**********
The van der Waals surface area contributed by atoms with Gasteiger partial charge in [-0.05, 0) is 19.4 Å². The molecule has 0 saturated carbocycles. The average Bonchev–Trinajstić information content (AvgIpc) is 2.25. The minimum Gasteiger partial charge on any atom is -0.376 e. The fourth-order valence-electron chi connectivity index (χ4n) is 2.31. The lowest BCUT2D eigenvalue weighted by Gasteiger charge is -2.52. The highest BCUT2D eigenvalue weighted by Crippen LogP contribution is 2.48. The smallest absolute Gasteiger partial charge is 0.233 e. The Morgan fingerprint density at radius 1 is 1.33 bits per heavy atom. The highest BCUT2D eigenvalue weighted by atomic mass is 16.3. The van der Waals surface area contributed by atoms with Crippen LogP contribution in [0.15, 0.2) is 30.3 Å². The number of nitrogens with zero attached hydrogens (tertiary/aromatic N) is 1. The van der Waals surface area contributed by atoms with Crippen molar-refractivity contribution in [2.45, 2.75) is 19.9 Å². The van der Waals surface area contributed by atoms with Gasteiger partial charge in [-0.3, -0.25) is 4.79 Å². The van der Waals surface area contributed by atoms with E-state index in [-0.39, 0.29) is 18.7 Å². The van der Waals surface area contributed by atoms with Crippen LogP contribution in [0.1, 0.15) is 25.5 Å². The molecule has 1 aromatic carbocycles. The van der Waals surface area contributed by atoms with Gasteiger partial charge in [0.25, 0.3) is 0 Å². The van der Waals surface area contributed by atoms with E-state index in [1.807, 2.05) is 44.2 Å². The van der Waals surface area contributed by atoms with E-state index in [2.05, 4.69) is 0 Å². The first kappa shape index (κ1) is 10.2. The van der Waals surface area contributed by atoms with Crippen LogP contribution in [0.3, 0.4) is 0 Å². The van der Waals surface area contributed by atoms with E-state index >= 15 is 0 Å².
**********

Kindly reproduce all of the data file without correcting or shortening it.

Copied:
The van der Waals surface area contributed by atoms with Gasteiger partial charge in [-0.05, 0) is 19.4 Å². The molecule has 0 saturated carbocycles. The average Bonchev–Trinajstić information content (AvgIpc) is 2.25. The minimum Gasteiger partial charge on any atom is -0.376 e. The fourth-order valence-electron chi connectivity index (χ4n) is 2.31. The lowest BCUT2D eigenvalue weighted by Gasteiger charge is -2.52. The highest BCUT2D eigenvalue weighted by Crippen LogP contribution is 2.48. The smallest absolute Gasteiger partial charge is 0.233 e. The Morgan fingerprint density at radius 1 is 1.33 bits per heavy atom. The highest BCUT2D eigenvalue weighted by atomic mass is 16.3. The van der Waals surface area contributed by atoms with Crippen LogP contribution in [0.15, 0.2) is 30.3 Å². The number of nitrogens with zero attached hydrogens (tertiary/aromatic N) is 1. The van der Waals surface area contributed by atoms with Crippen molar-refractivity contribution in [2.45, 2.75) is 19.9 Å². The van der Waals surface area contributed by atoms with Gasteiger partial charge in [-0.3, -0.25) is 4.79 Å². The van der Waals surface area contributed by atoms with E-state index in [-0.39, 0.29) is 18.7 Å². The van der Waals surface area contributed by atoms with Crippen LogP contribution in [0.1, 0.15) is 25.5 Å². The molecule has 1 aromatic carbocycles. The van der Waals surface area contributed by atoms with Gasteiger partial charge in [0.25, 0.3) is 0 Å². The van der Waals surface area contributed by atoms with E-state index in [1.807, 2.05) is 44.2 Å². The van der Waals surface area contributed by atoms with E-state index in [2.05, 4.69) is 0 Å². The first kappa shape index (κ1) is 10.2. The van der Waals surface area contributed by atoms with Crippen LogP contribution in [0.3, 0.4) is 0 Å². The van der Waals surface area contributed by atoms with E-state index >= 15 is 0 Å².